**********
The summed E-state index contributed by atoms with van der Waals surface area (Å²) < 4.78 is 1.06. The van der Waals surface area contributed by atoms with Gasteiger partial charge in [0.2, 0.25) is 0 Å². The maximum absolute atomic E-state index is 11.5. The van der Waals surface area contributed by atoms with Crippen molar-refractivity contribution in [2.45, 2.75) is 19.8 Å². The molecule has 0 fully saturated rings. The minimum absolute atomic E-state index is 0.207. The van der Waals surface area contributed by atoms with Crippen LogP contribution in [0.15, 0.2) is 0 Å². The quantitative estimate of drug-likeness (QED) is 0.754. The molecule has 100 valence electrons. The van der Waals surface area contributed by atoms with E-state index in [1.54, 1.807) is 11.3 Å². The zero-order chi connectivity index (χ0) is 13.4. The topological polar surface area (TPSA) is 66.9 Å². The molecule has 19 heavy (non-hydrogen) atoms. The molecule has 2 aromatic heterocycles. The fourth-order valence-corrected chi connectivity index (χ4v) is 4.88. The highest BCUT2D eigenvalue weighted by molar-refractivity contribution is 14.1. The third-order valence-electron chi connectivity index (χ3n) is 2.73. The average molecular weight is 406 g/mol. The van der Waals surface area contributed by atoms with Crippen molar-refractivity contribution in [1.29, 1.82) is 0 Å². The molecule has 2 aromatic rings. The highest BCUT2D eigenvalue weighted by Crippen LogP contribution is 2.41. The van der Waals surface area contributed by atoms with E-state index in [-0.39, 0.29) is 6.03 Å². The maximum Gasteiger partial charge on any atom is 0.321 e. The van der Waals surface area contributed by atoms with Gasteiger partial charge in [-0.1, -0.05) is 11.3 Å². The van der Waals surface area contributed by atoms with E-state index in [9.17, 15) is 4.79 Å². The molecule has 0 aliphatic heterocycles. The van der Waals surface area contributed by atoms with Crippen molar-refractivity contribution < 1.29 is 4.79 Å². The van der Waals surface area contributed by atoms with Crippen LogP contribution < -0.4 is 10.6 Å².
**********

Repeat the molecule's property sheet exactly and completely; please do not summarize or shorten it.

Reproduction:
The summed E-state index contributed by atoms with van der Waals surface area (Å²) < 4.78 is 1.06. The van der Waals surface area contributed by atoms with Gasteiger partial charge in [0.2, 0.25) is 0 Å². The maximum absolute atomic E-state index is 11.5. The van der Waals surface area contributed by atoms with Crippen molar-refractivity contribution in [2.45, 2.75) is 19.8 Å². The molecule has 0 fully saturated rings. The minimum absolute atomic E-state index is 0.207. The van der Waals surface area contributed by atoms with Crippen LogP contribution in [0.15, 0.2) is 0 Å². The quantitative estimate of drug-likeness (QED) is 0.754. The molecule has 100 valence electrons. The van der Waals surface area contributed by atoms with E-state index in [1.54, 1.807) is 11.3 Å². The zero-order chi connectivity index (χ0) is 13.4. The topological polar surface area (TPSA) is 66.9 Å². The molecule has 19 heavy (non-hydrogen) atoms. The molecule has 2 aromatic heterocycles. The fourth-order valence-corrected chi connectivity index (χ4v) is 4.88. The highest BCUT2D eigenvalue weighted by molar-refractivity contribution is 14.1. The third-order valence-electron chi connectivity index (χ3n) is 2.73. The average molecular weight is 406 g/mol. The van der Waals surface area contributed by atoms with Crippen molar-refractivity contribution in [1.29, 1.82) is 0 Å². The molecule has 2 aromatic rings. The highest BCUT2D eigenvalue weighted by Crippen LogP contribution is 2.41. The van der Waals surface area contributed by atoms with E-state index in [-0.39, 0.29) is 6.03 Å². The maximum Gasteiger partial charge on any atom is 0.321 e. The van der Waals surface area contributed by atoms with Gasteiger partial charge in [-0.1, -0.05) is 11.3 Å². The van der Waals surface area contributed by atoms with E-state index in [9.17, 15) is 4.79 Å². The molecule has 0 aliphatic heterocycles. The van der Waals surface area contributed by atoms with Crippen molar-refractivity contribution < 1.29 is 4.79 Å². The van der Waals surface area contributed by atoms with Crippen LogP contribution < -0.4 is 10.6 Å².